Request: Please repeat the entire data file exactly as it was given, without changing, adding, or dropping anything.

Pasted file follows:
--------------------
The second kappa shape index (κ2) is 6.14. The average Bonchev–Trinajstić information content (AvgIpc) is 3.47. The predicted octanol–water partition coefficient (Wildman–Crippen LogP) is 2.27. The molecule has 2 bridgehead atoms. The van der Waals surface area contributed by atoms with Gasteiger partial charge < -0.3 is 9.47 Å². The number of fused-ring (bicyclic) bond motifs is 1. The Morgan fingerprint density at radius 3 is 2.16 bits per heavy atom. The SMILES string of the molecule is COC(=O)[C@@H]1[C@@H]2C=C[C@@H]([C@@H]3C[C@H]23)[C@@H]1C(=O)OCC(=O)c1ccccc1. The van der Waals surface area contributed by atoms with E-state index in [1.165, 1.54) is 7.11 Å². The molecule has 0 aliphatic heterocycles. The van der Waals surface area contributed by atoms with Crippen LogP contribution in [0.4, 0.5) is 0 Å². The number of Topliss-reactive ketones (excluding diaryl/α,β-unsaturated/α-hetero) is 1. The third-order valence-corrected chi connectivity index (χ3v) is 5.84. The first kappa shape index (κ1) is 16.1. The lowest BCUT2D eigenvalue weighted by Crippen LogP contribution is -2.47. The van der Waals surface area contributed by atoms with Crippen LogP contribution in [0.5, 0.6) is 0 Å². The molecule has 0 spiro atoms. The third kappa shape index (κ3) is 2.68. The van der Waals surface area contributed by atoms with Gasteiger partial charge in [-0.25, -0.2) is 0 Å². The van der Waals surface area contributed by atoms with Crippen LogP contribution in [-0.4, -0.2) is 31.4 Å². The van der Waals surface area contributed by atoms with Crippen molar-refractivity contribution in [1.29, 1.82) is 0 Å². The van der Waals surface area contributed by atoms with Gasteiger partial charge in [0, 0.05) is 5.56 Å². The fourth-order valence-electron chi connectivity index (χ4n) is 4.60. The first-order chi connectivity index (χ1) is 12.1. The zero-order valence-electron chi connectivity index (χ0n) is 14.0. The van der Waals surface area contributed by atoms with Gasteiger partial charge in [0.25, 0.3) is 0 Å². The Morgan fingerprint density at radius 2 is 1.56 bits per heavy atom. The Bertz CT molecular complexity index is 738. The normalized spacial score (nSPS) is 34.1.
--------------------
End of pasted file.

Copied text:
The second kappa shape index (κ2) is 6.14. The average Bonchev–Trinajstić information content (AvgIpc) is 3.47. The predicted octanol–water partition coefficient (Wildman–Crippen LogP) is 2.27. The molecule has 2 bridgehead atoms. The van der Waals surface area contributed by atoms with Gasteiger partial charge < -0.3 is 9.47 Å². The number of fused-ring (bicyclic) bond motifs is 1. The Morgan fingerprint density at radius 3 is 2.16 bits per heavy atom. The SMILES string of the molecule is COC(=O)[C@@H]1[C@@H]2C=C[C@@H]([C@@H]3C[C@H]23)[C@@H]1C(=O)OCC(=O)c1ccccc1. The van der Waals surface area contributed by atoms with E-state index in [1.165, 1.54) is 7.11 Å². The molecule has 0 aliphatic heterocycles. The van der Waals surface area contributed by atoms with Crippen LogP contribution in [0.4, 0.5) is 0 Å². The number of Topliss-reactive ketones (excluding diaryl/α,β-unsaturated/α-hetero) is 1. The third-order valence-corrected chi connectivity index (χ3v) is 5.84. The first kappa shape index (κ1) is 16.1. The lowest BCUT2D eigenvalue weighted by Crippen LogP contribution is -2.47. The van der Waals surface area contributed by atoms with Crippen LogP contribution in [0.5, 0.6) is 0 Å². The molecule has 0 spiro atoms. The third kappa shape index (κ3) is 2.68. The van der Waals surface area contributed by atoms with Gasteiger partial charge in [-0.25, -0.2) is 0 Å². The van der Waals surface area contributed by atoms with Crippen LogP contribution in [-0.4, -0.2) is 31.4 Å². The van der Waals surface area contributed by atoms with Crippen molar-refractivity contribution in [1.29, 1.82) is 0 Å². The van der Waals surface area contributed by atoms with Gasteiger partial charge in [0, 0.05) is 5.56 Å². The fourth-order valence-electron chi connectivity index (χ4n) is 4.60. The first-order chi connectivity index (χ1) is 12.1. The zero-order valence-electron chi connectivity index (χ0n) is 14.0. The van der Waals surface area contributed by atoms with Gasteiger partial charge in [0.25, 0.3) is 0 Å². The Morgan fingerprint density at radius 2 is 1.56 bits per heavy atom. The Bertz CT molecular complexity index is 738. The normalized spacial score (nSPS) is 34.1.